ACCC answers Telstra's call to kill off ISDN

After Telstra pushed the ACCC to allow regional Australia's ageing ISD and DDAS networks to expire in June this year, the regulator has given its strongest indication yet that the legacy services days are numbered

After Telstra pushed the ACCC to allow regulation of regional Australia's ageing ISD and DDAS networks to expire in June this year, the regulator has given its strongest indication yet that the legacy services' days are numbered.

The Australian Competition and Consumer Commission announced its intentions to extend the regulation of the regional integrated services digital network (ISDN) and digital data access service (DDAS) capabilities by one more year -- until 30 June 2009 -- while users seek alternative services.

ACCC chairman Graeme Samuel

Credit: ACCC

"The ACCC believes that both the DDAS and ISDN services are becoming outdated, legacy technologies. Since the previous review their use has declined in regional areas," said the ACCC.

"Extension of the declarations for 12 months will provide an appropriate transition period for users to migrate to alternative technologies or services in regional areas," the watchdog said.

Telstra told the ACCC that its ISDN and DDAS are "outdated technologies" with no ongoing relevance in the competitive landscape in a submission to the competition regulator late last year.

"Telstra submits that these services are simply not that important within the competitive landscape," said the telco's representatives in the document, claiming that the continuing use of both ISDN and DDAS services would harm consumers as "it would discourage the industry's migration to and investment in alternative, newer technologies, denying end-user customers of the benefits gained from more recent advancements in technology".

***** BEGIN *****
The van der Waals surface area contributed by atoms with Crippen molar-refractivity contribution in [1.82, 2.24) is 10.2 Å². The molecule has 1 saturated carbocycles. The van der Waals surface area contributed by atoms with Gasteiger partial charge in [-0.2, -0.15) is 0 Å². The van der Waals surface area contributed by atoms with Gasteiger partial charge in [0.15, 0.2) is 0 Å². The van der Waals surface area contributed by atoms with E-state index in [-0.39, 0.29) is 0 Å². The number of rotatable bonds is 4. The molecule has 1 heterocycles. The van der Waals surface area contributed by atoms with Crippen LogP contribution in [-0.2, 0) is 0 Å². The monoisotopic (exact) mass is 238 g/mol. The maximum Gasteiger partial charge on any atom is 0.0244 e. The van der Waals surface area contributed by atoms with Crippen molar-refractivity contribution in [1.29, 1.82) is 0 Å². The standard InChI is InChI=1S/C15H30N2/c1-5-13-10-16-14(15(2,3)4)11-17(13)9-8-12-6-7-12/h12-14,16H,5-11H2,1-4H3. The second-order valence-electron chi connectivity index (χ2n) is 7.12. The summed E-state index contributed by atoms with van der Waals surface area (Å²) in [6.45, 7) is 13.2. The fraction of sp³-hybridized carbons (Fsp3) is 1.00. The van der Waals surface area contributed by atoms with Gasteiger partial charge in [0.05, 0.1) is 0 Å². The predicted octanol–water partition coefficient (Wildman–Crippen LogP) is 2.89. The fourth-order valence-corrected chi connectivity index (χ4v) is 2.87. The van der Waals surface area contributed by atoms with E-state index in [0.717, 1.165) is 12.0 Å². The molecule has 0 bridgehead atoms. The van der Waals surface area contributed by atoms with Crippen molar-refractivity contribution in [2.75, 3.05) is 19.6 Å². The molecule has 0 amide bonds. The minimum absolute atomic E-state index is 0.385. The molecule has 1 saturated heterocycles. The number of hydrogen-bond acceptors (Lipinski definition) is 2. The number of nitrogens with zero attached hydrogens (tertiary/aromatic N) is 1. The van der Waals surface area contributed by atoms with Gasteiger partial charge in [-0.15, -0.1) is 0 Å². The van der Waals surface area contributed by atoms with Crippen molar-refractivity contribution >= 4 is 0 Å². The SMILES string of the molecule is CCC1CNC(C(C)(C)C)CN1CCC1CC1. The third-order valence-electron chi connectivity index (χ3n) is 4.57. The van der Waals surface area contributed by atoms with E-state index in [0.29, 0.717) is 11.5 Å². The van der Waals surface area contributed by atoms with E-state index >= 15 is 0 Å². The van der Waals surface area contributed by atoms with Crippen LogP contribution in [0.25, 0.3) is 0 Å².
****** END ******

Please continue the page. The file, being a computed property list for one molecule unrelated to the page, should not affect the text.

The submission continued: "It would impose an unreasonable burden upon Telstra as the provider of the services, by requiring it to provide continued access to legacy technologies."

At the same time, AAPT, Macquarie Telecom and Optus all lobbied to have the declaration for the service extended due to their continuing reliance on the Telstra-controlled networks to provide access to customers in rural and regional Australia.

"AAPT considers that in both outer metro and regional areas ISDN and DDAS remain essential services for data delivery at both the wholesale and retail level and that at least for the foreseeable future these services will remain bottleneck services with Telstra able to continue exercising substantial market power over supply," said AAPT representatives in their submission to the ACCC, proposing that the regulator extend the declaration for a further three years.

The competition watchdog has made a final call for comment on the draft declaration report and the draft pricing principles by 11 April, and expects to make its decision by June.


You have been successfully signed up. To sign up for more newsletters or to manage your account, visit the Newsletter Subscription Center.
See All
See All